Iwaizumi clears his throat and Tooru shifts so that he’s looking at the television instead. “I bet you were,” says Iwaizumi. Tooru can feel the thigh muscles tensing under his head when Iwaizumi speaks. “I was,” he replies smugly. “I was very athletic and I have many fans who can attest to my brilliance.” He grins lasciviously for good measure. Iwaizumi moves the hand that’s in his hair to try and choke him.
“I’m sure they can attest to something all right,” he replies. Tooru laughs softly. Iwaizumi’s palm is warm, his fingers callused—probably from planting so many flowers, Tooru thinks—where they’re curled around his throat; he’s not actually squeezing moreso than just lightly gripping his neck.
“Well, it only lasted until my second year, anyway,” he adds—it comes out more bitter than he meant it to. There’s a pregnant pause, and for a second Tooru’s afraid that he’s said too much; that he was too careless in a way he never was with Fumi-chan, that he revealed something that should have been kept hidden instead.
“What happened?” says Iwaizumi. His voice is deliberately neutral, free of the rumble of ire that he’s taken to adopting around Tooru. Like he’s asking, but only if Tooru wanted to give.
For a moment, his throat sticks. Highschool was a long time ago, he reminds himself—only some days, it feels like it was just yesterday: feet bursting off the floor, palms spread like the wings of an osprey, the opposing team with slowly blooming expressions of shock—he had known even without looking, heart floating inside his chest, that it was a perfect jump serve; that the ball would smack down just inside the edge of the court. And then he was falling and falling, until his line of sight edged past the tallest defender, past the bottom of the net, and then to Hanamaki’s red-stripped Nike shoes—where he’d landed with a sickening thud.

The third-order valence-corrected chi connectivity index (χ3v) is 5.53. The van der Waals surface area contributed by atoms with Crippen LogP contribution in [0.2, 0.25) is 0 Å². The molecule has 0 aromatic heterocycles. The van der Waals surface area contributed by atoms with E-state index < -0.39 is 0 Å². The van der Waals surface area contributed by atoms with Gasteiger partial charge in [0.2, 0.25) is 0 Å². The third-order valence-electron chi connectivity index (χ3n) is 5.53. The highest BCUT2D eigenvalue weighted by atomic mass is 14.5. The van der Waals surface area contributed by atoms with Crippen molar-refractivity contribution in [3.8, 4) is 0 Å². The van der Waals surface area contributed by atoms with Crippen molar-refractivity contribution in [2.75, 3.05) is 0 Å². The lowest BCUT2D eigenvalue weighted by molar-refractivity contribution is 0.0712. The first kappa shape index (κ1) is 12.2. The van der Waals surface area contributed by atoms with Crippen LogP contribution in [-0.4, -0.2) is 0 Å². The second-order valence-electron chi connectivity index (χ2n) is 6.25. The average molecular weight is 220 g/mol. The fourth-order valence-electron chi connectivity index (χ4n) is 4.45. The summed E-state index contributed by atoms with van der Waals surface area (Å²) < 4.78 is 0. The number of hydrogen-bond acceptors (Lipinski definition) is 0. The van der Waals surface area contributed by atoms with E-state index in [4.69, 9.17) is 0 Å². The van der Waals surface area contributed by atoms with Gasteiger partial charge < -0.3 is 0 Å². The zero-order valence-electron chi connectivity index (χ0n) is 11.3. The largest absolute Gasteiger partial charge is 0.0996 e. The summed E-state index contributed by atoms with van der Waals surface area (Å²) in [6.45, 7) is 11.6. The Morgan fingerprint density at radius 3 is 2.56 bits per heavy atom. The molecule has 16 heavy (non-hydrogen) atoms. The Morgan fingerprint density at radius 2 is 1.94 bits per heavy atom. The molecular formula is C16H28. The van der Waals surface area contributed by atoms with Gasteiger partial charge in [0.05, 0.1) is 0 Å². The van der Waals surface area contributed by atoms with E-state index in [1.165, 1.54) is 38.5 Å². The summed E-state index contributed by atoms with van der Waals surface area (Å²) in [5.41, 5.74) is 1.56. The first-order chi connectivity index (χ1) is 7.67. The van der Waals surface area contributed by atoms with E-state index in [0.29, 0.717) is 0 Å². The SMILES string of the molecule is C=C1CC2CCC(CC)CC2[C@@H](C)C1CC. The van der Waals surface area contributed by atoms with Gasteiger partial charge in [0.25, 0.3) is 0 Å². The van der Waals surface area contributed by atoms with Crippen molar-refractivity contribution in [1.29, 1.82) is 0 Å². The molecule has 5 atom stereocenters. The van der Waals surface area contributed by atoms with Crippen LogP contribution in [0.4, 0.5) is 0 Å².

He remembered thinking fondly, he always wears those shoes to a tournament game. The only thing that had registered in the blank haze of shock. “I tore my ACL during the Interhigh,” Tooru says, at length. “The doctors told me that I’d probably never regain the same level of mobility I had before without at least a year of therapy, and…there would be no point, anymore. I would have graduated.”
“You could have played in university,” says Iwaizumi. “You went to Seijou, right? There’s no way you wouldn’t have been good enough.”
Tooru finally turns to look at him. “I know,” he says. “But it wouldn’t have been the same, really…a lot of the team split up, to go to different universities….” He shrugs. “I guess I just didn’t have anyone I really wanted to play with, anymore.”
He yawns, involuntarily, and closes his eyes. “What about you, Iwa-chan? I doubt you were as amazing as me, but you might have been pretty good.” You have strong hands, Tooru thinks, and doesn’t say. He can imagine Iwaizumi smoothly twisting a volleyball between his palms, just as nimbly as he probably twists the stalks of his ikebana arrangements; like they’re weaving now, between the strands of his hair, the rhythmic motions as effective as a soporific.
“Ha, I was decent,” says Iwaizumi. “I only played until junior high, though—it was fun, and then I got interested in—something else…”
He trails off, but Tooru doesn’t notice, already half-asleep--he feels safe curling next to Iwaizumi; like they’re both children again, and all he has to worry about is if Kamen Rider will end up defeating the Gurongi and saving the world again.